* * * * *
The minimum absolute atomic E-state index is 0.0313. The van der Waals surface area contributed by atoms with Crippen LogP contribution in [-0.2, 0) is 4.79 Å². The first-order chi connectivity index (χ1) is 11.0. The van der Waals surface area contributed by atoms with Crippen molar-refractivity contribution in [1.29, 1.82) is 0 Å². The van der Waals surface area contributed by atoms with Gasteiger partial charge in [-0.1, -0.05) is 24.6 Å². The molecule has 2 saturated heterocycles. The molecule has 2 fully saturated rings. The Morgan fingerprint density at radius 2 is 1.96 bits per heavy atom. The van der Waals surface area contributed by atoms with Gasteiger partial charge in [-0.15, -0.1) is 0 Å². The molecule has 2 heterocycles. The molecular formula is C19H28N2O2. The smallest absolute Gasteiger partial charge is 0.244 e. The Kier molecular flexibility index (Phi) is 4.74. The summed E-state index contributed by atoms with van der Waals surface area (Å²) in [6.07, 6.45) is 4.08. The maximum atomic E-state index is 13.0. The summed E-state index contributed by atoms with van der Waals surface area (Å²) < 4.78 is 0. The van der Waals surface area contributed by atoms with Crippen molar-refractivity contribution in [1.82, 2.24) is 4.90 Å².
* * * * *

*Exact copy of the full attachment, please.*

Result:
The minimum absolute atomic E-state index is 0.0313. The van der Waals surface area contributed by atoms with Crippen LogP contribution in [-0.2, 0) is 4.79 Å². The first-order chi connectivity index (χ1) is 11.0. The van der Waals surface area contributed by atoms with Crippen molar-refractivity contribution in [1.29, 1.82) is 0 Å². The van der Waals surface area contributed by atoms with Gasteiger partial charge in [-0.1, -0.05) is 24.6 Å². The molecule has 2 saturated heterocycles. The molecule has 2 fully saturated rings. The Morgan fingerprint density at radius 2 is 1.96 bits per heavy atom. The van der Waals surface area contributed by atoms with Gasteiger partial charge in [-0.15, -0.1) is 0 Å². The molecule has 2 heterocycles. The molecular formula is C19H28N2O2. The smallest absolute Gasteiger partial charge is 0.244 e. The Kier molecular flexibility index (Phi) is 4.74. The summed E-state index contributed by atoms with van der Waals surface area (Å²) in [6.07, 6.45) is 4.08. The maximum atomic E-state index is 13.0. The summed E-state index contributed by atoms with van der Waals surface area (Å²) < 4.78 is 0. The van der Waals surface area contributed by atoms with Crippen molar-refractivity contribution in [1.82, 2.24) is 4.90 Å².